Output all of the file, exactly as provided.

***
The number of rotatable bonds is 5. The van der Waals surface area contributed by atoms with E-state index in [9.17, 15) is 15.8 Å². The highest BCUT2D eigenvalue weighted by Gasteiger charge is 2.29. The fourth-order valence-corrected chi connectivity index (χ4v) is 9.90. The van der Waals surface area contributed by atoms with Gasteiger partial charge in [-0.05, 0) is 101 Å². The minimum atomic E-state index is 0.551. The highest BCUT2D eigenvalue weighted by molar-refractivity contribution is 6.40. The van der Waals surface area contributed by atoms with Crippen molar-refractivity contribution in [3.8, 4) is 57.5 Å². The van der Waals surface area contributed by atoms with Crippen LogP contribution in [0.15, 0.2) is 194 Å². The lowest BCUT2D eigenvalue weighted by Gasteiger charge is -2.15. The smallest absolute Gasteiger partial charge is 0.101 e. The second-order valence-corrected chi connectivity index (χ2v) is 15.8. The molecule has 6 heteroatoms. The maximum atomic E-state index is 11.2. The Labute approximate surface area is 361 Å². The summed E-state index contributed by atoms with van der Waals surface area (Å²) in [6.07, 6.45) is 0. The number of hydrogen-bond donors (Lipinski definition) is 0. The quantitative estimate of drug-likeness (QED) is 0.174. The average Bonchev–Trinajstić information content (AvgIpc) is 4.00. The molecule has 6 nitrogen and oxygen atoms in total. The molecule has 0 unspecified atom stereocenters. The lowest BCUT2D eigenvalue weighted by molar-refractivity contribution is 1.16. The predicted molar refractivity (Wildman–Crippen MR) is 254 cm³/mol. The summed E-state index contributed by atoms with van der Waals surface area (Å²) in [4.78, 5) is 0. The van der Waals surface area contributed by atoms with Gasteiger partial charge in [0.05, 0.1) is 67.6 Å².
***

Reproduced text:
The number of rotatable bonds is 5. The van der Waals surface area contributed by atoms with E-state index in [9.17, 15) is 15.8 Å². The highest BCUT2D eigenvalue weighted by Gasteiger charge is 2.29. The fourth-order valence-corrected chi connectivity index (χ4v) is 9.90. The van der Waals surface area contributed by atoms with Gasteiger partial charge in [-0.05, 0) is 101 Å². The minimum atomic E-state index is 0.551. The highest BCUT2D eigenvalue weighted by molar-refractivity contribution is 6.40. The van der Waals surface area contributed by atoms with Crippen molar-refractivity contribution in [3.8, 4) is 57.5 Å². The van der Waals surface area contributed by atoms with Crippen LogP contribution in [0.15, 0.2) is 194 Å². The lowest BCUT2D eigenvalue weighted by Gasteiger charge is -2.15. The smallest absolute Gasteiger partial charge is 0.101 e. The second-order valence-corrected chi connectivity index (χ2v) is 15.8. The molecule has 6 heteroatoms. The maximum atomic E-state index is 11.2. The Labute approximate surface area is 361 Å². The summed E-state index contributed by atoms with van der Waals surface area (Å²) in [6.07, 6.45) is 0. The number of hydrogen-bond donors (Lipinski definition) is 0. The quantitative estimate of drug-likeness (QED) is 0.174. The average Bonchev–Trinajstić information content (AvgIpc) is 4.00. The molecule has 6 nitrogen and oxygen atoms in total. The molecule has 0 unspecified atom stereocenters. The lowest BCUT2D eigenvalue weighted by molar-refractivity contribution is 1.16. The predicted molar refractivity (Wildman–Crippen MR) is 254 cm³/mol. The summed E-state index contributed by atoms with van der Waals surface area (Å²) in [4.78, 5) is 0. The van der Waals surface area contributed by atoms with Gasteiger partial charge in [0.05, 0.1) is 67.6 Å².